I have a slight obsession with chipotle peppers. I love them for their distinctive smoky flavor and their peppery heat which can be mild to spicy depending on how they are used. Chipotle peppers are commonly used in Mexican dishes, but the chipotle flavor has become pretty popular here in the states and can be found in almost everything from enchiladas, soups, sauces, and can be ground into a fine powder and added to spice rubs and even added to barbecue sauces.
So, what exactly are chipotle peppers? Simply stated, a chipotle pepper is a dry smoked jalapeño pepper, most commonly made from red jalapeños that have been allowed to ripen on the jalapeño plant as long as possible.
It is believed that chipotle peppers date back to the Aztecs, who smoked the chilies to prevent them from rotting. The peppers were smoked because their skins were too thick making them too difficult to dry before rotting. This same “smoke drying” process is similar to how meats were dried, which allows them to be stored for longer periods of time.
When smoked the jalapeño’s natural heat is retained during smoke drying, so chipotle peppers can be added to any dish that needs a kick of smoky flavor. Jalapeños are typically 5,000 to 10,000 Scoville Units, which is on the bottom end of the scale, so the heat is usually quite mild producing great flavor without overheating your mouth. They aren’t what David and I call “stupid hot”, so we enjoy them very much.
With the exception of my jalapeño plant, José, who just turned 4 years old, jalapeño peppers are usually a summer crop in Virginia producing jalapeños into the early fall. At the first threat of frost, I take José inside for the winter. While inside, I pluck off all of the blooms and try my best not to let him produce peppers while inside. I try to keep him as dormant as possible, only watering him about once a week. — Does anyone know of another jalapeño plant this old?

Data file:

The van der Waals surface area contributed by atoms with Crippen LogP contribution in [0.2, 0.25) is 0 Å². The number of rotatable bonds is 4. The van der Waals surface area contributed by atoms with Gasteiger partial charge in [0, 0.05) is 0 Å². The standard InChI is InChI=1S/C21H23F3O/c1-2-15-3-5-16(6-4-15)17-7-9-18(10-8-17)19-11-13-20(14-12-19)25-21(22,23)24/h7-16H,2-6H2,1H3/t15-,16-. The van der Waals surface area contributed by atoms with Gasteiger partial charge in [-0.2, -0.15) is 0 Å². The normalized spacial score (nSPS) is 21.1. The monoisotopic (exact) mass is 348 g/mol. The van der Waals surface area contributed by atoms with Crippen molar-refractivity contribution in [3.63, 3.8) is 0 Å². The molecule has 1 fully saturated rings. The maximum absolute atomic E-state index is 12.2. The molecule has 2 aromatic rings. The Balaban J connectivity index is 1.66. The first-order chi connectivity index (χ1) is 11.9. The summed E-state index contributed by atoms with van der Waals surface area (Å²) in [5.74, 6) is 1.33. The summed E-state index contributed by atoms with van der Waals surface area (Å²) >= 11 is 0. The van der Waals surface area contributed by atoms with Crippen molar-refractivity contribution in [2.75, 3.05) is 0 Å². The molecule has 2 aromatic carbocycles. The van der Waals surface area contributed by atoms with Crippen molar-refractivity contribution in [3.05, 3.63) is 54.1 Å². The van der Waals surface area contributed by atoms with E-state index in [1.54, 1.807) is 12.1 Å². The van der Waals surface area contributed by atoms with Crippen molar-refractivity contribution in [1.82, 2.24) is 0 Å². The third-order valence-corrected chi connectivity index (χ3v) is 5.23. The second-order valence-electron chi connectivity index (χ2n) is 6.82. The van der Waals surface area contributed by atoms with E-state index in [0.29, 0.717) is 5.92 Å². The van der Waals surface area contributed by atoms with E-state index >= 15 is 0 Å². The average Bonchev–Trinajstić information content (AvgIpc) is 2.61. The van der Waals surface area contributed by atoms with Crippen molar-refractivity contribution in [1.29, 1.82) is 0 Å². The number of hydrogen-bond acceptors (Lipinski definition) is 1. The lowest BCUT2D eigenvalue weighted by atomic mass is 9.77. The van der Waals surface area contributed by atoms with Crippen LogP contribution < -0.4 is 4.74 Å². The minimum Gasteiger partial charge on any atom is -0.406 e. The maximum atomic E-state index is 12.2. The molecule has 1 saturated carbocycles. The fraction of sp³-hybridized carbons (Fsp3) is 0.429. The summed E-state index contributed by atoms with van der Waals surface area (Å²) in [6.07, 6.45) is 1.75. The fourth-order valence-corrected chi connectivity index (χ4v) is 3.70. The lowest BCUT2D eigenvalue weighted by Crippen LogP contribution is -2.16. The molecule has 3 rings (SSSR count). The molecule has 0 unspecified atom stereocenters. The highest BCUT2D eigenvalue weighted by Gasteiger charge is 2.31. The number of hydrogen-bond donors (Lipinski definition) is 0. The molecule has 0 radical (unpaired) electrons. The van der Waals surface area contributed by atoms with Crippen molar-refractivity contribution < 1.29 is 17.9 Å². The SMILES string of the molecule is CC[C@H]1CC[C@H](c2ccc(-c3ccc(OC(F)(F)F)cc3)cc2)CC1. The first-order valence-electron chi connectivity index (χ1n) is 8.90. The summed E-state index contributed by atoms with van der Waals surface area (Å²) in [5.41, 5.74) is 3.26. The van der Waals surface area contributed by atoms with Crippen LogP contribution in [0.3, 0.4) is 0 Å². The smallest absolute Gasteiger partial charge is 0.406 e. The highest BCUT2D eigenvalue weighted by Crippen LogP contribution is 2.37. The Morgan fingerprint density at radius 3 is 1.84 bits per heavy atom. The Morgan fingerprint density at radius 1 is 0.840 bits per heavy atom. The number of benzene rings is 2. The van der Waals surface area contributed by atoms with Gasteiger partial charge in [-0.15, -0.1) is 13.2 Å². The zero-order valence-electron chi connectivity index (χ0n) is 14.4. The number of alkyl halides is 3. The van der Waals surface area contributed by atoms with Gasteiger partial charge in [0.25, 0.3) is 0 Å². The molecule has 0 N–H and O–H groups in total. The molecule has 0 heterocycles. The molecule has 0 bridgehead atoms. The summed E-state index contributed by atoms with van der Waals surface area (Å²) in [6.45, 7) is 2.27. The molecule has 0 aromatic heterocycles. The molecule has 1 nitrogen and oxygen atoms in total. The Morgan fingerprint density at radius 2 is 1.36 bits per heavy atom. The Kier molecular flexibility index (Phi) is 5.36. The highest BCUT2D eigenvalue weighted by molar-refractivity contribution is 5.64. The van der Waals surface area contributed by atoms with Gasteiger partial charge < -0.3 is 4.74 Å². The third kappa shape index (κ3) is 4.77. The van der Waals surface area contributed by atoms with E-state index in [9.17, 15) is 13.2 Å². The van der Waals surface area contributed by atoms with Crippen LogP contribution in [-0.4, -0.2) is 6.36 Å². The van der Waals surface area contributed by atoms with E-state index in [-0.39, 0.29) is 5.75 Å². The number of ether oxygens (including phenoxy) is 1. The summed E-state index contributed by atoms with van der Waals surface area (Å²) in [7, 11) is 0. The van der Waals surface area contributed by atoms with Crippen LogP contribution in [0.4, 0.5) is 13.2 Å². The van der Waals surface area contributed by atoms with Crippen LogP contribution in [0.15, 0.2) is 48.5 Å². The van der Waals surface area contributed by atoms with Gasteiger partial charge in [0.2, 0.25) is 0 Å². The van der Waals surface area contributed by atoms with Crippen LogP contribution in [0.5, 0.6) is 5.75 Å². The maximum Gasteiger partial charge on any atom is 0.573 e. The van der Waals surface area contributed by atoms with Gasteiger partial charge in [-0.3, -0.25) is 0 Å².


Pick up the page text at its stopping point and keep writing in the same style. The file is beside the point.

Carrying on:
José produces peppers all summer long, and because of his confined growing space, and age he does not produce very large jalapeños, which makes smoking them an ideal way to preserve the harvest and gives us new ways to add flavor to dishes. David and I smoked chipotles using José’s peppers and were very pleased with the results! Let me share the process with you.
How to Smoke Chipotle Peppers
CAUTION: PEPPERS CONTAIN CAPSAICIN, WHICH MAY CAUSE A CHEMICAL INTERACTION AND IRRITATE YOUR SKIN AND EYES!! Based on painful experience, I highly recommend that you purchase some disposable food handling gloves before starting this smoking adventure.
Step 1: Choosing the jalapeños
Nicely ripened jalapeño peppers are recommended, but chipotles don’t have to be smoked only using red jalapeños, they will just take a little longer to smoke. However, it is very important to use firm peppers without soft spots, with good color and tight stems. The fresher the peppers the better the results. Also, it is important to keep the size of the jalapeños consistent so that they will finish smoking at the same time. The larger the pepper, the more smoke it will require to dry out.
Carefully wash the jalapeños, and double-check them for blemishes and soft spots.
You can smoke the jalapeños just as they are with the stems, seeds, and membranes intact but you can reduce the overall drying time, by cutting off the tops, which allows the smoke to get inside and out of the jalapeños, absorbing more smoke flavor. We chose to cut off the tops so that more smoke flavor could be absorbed leaving the membrane and seeds intact. The membrane and seeds are where the spicy heat of a jalapeño lives. If you want a milder pepper, you can remove them, otherwise leave them intact, but be careful when handling them so you do not lose too many seeds.
Step 2: Choosing the Wood
The most important ingredient to chipotles is the type of wood used for smoking them. When smoking chipotles, you want to use a pretty mild wood. You can use fruit woods such as apple, but hickory and oak are fine too. Pecan wood is the traditional wood used in Mexico, so that is what we used to dry our chipotles. Whichever wood you use, make sure you have a good supply for the long smoke.